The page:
During a recent visit to the Palm Beach Zoo, in Florida, I had the opportunity to get close up and personal with some Aldabra tortoises. One of the world’s largest land tortoises, Aldabra tortoises can reach sizes of up to 550 pounds and ages of up to 150 years old. They are native to Aldabra Island, one of the Seychelles northeast of Madagascar in the Indian Ocean and are one of the more social tortoise species. Aldabra tortoises are easily domesticated and can learn to identify their keepers in a short time.

The first Aldabra tortoise I met was 95-year-old “No-toe” – named such as he is missing a back foot. While no one knows how he lost his foot, it did not slow him down one bit. No-toe has a very sweet personality and when I bent down to pat his head and talk to him, he leaned his neck out and up to greet me! It was a special moment and I laughed when one of the other tourists in our party called me “the tortoise whisperer!”   

“No-Toe” – age 95 years

The next Aldabra tortoise I met was “Munk,” a 40-year-old tortoise rescued from upstate New York.  Sadly, Munk’s owners did not feed and care for her properly, causing large lumps to form on her shell.  According to the zoo attendant, Munk has made great progress during the past year and her shell is starting to look normal again. While I was patting Munk’s head, No-toe came lumbering over to visit me again.  For a tortoise of his size, No-toe can really cruise along!

“Munk” aged 40 years – You can see the ridges on his back

“Patch” is a 60 -year-old Aldabra tortoise who the zoo keeper said is her favorite as he has a very gentle personality. Patch was lounging on other side of the pen, quietly soaking up the Florida sunshine.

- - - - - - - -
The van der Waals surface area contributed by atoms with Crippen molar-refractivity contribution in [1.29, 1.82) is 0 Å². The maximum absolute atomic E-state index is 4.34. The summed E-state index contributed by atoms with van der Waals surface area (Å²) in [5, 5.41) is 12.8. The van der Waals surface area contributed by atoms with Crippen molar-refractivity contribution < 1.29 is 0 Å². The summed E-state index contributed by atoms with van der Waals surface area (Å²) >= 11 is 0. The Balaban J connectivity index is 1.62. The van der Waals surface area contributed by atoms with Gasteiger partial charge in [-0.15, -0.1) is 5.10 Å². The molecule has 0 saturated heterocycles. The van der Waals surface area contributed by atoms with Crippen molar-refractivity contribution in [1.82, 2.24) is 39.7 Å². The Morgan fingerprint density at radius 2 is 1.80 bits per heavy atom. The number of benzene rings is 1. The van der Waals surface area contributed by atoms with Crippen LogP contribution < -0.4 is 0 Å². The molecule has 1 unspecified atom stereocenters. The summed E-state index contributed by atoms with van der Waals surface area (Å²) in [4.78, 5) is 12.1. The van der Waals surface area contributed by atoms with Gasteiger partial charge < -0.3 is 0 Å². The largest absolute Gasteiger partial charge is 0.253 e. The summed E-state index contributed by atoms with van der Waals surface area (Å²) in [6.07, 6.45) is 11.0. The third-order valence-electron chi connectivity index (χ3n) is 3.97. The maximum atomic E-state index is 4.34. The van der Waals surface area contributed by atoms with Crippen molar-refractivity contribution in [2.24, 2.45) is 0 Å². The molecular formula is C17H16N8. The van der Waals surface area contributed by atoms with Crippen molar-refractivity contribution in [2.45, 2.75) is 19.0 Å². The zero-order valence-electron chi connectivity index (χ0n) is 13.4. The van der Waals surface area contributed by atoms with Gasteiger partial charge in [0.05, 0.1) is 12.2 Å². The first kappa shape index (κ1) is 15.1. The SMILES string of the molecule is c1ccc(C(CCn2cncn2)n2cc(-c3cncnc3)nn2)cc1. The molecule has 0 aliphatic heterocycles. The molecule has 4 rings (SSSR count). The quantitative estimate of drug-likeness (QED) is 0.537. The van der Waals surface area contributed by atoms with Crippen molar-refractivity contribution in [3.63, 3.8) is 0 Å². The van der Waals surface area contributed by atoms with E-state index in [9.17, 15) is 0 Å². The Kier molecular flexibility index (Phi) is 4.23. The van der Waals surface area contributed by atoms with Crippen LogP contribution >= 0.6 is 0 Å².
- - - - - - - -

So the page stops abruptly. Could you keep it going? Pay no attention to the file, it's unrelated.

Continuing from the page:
“Patches” – age 60 years

Finally, it was time to say goodbye to my new tortoise friends. My 30 minute “Aldabra Tortoise” experience at the Palm Beach Zoo reinforced how amazing tortoises are and how their personalities can make them wonderful companions.  However, one should not enter into tortoise ownership lightly. You must be ready to fully commit to caring for them properly – just as Mrs. McKay does in The Story of Neeps and Tattie.  Tortoises need specific care and feeding and many species living in captivity in colder climates may need help with the hibernation process. Because of the very long life span of many tortoise breeds, plans need to be in place for when tortoises outlives their owners.  Many owners make provisions for the ongoing care of their tortoises in their will. 

If you are ever in Palm Beach, Florida, I highly recommend you pay a visit to the Palm Beach Zoo. Everyone who works there is so friendly and helpful and you can tell they really care about the animals they work with.

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